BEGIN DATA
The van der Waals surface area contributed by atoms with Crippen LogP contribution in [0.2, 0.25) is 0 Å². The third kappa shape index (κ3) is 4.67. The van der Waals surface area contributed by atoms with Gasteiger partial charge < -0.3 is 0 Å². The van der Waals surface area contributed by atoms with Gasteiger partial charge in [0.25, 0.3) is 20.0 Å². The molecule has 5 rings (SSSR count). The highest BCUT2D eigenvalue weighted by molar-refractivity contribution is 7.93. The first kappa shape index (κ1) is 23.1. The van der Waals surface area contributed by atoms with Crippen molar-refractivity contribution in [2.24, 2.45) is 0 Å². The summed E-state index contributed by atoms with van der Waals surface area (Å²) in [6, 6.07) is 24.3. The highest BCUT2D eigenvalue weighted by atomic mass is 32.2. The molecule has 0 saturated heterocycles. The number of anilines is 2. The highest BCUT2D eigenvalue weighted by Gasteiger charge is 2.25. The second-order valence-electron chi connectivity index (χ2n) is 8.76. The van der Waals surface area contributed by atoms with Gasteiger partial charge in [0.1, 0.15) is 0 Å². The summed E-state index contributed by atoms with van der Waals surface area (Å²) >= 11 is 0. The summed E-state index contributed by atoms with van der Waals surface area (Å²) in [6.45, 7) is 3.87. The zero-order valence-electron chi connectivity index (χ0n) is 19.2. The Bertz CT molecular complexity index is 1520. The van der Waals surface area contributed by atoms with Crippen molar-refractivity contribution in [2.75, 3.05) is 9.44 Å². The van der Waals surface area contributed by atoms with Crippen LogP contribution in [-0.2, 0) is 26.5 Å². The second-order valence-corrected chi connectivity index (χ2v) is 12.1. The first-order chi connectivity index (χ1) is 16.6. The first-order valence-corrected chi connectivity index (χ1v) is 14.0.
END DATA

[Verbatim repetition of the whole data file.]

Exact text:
The van der Waals surface area contributed by atoms with Crippen LogP contribution in [0.2, 0.25) is 0 Å². The third kappa shape index (κ3) is 4.67. The van der Waals surface area contributed by atoms with Gasteiger partial charge < -0.3 is 0 Å². The van der Waals surface area contributed by atoms with Gasteiger partial charge in [0.25, 0.3) is 20.0 Å². The molecule has 5 rings (SSSR count). The highest BCUT2D eigenvalue weighted by molar-refractivity contribution is 7.93. The first kappa shape index (κ1) is 23.1. The van der Waals surface area contributed by atoms with Crippen molar-refractivity contribution in [2.24, 2.45) is 0 Å². The summed E-state index contributed by atoms with van der Waals surface area (Å²) in [6, 6.07) is 24.3. The highest BCUT2D eigenvalue weighted by atomic mass is 32.2. The molecule has 0 saturated heterocycles. The number of anilines is 2. The highest BCUT2D eigenvalue weighted by Gasteiger charge is 2.25. The second-order valence-electron chi connectivity index (χ2n) is 8.76. The van der Waals surface area contributed by atoms with Gasteiger partial charge in [0.1, 0.15) is 0 Å². The summed E-state index contributed by atoms with van der Waals surface area (Å²) >= 11 is 0. The summed E-state index contributed by atoms with van der Waals surface area (Å²) in [6.45, 7) is 3.87. The zero-order valence-electron chi connectivity index (χ0n) is 19.2. The Bertz CT molecular complexity index is 1520. The van der Waals surface area contributed by atoms with Crippen molar-refractivity contribution in [2.75, 3.05) is 9.44 Å². The van der Waals surface area contributed by atoms with Crippen LogP contribution in [-0.2, 0) is 26.5 Å². The second-order valence-corrected chi connectivity index (χ2v) is 12.1. The first-order chi connectivity index (χ1) is 16.6. The first-order valence-corrected chi connectivity index (χ1v) is 14.0.